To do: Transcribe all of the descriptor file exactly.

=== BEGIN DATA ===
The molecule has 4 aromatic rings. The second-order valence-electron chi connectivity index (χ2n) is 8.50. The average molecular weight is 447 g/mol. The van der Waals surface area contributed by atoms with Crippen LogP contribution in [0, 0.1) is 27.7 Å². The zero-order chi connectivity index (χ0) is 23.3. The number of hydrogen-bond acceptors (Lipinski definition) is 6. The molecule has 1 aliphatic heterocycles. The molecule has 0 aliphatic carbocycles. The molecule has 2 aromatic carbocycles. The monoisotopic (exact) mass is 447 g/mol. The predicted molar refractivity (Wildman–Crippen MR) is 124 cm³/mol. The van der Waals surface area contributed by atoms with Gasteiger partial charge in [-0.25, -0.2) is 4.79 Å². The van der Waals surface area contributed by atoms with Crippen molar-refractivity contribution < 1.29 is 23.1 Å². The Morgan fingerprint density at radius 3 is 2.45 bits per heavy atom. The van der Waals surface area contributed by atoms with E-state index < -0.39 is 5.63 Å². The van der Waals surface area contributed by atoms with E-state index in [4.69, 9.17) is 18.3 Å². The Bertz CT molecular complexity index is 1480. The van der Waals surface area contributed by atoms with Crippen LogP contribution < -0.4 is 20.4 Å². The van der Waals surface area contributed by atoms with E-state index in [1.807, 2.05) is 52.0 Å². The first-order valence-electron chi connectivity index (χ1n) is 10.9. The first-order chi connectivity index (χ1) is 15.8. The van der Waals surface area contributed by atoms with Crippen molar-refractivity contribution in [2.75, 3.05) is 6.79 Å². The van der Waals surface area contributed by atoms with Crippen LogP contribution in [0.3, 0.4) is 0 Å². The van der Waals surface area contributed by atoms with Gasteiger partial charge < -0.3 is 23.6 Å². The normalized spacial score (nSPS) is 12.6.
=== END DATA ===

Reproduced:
The molecule has 4 aromatic rings. The second-order valence-electron chi connectivity index (χ2n) is 8.50. The average molecular weight is 447 g/mol. The van der Waals surface area contributed by atoms with Crippen LogP contribution in [0, 0.1) is 27.7 Å². The zero-order chi connectivity index (χ0) is 23.3. The number of hydrogen-bond acceptors (Lipinski definition) is 6. The molecule has 1 aliphatic heterocycles. The molecule has 0 aliphatic carbocycles. The molecule has 2 aromatic carbocycles. The monoisotopic (exact) mass is 447 g/mol. The predicted molar refractivity (Wildman–Crippen MR) is 124 cm³/mol. The van der Waals surface area contributed by atoms with Gasteiger partial charge in [-0.25, -0.2) is 4.79 Å². The van der Waals surface area contributed by atoms with Crippen molar-refractivity contribution < 1.29 is 23.1 Å². The Morgan fingerprint density at radius 3 is 2.45 bits per heavy atom. The van der Waals surface area contributed by atoms with E-state index < -0.39 is 5.63 Å². The van der Waals surface area contributed by atoms with E-state index in [4.69, 9.17) is 18.3 Å². The Bertz CT molecular complexity index is 1480. The van der Waals surface area contributed by atoms with Crippen LogP contribution < -0.4 is 20.4 Å². The van der Waals surface area contributed by atoms with E-state index in [1.807, 2.05) is 52.0 Å². The first-order valence-electron chi connectivity index (χ1n) is 10.9. The first-order chi connectivity index (χ1) is 15.8. The van der Waals surface area contributed by atoms with Crippen molar-refractivity contribution in [2.75, 3.05) is 6.79 Å². The van der Waals surface area contributed by atoms with Crippen LogP contribution in [0.3, 0.4) is 0 Å². The van der Waals surface area contributed by atoms with Gasteiger partial charge < -0.3 is 23.6 Å². The normalized spacial score (nSPS) is 12.6.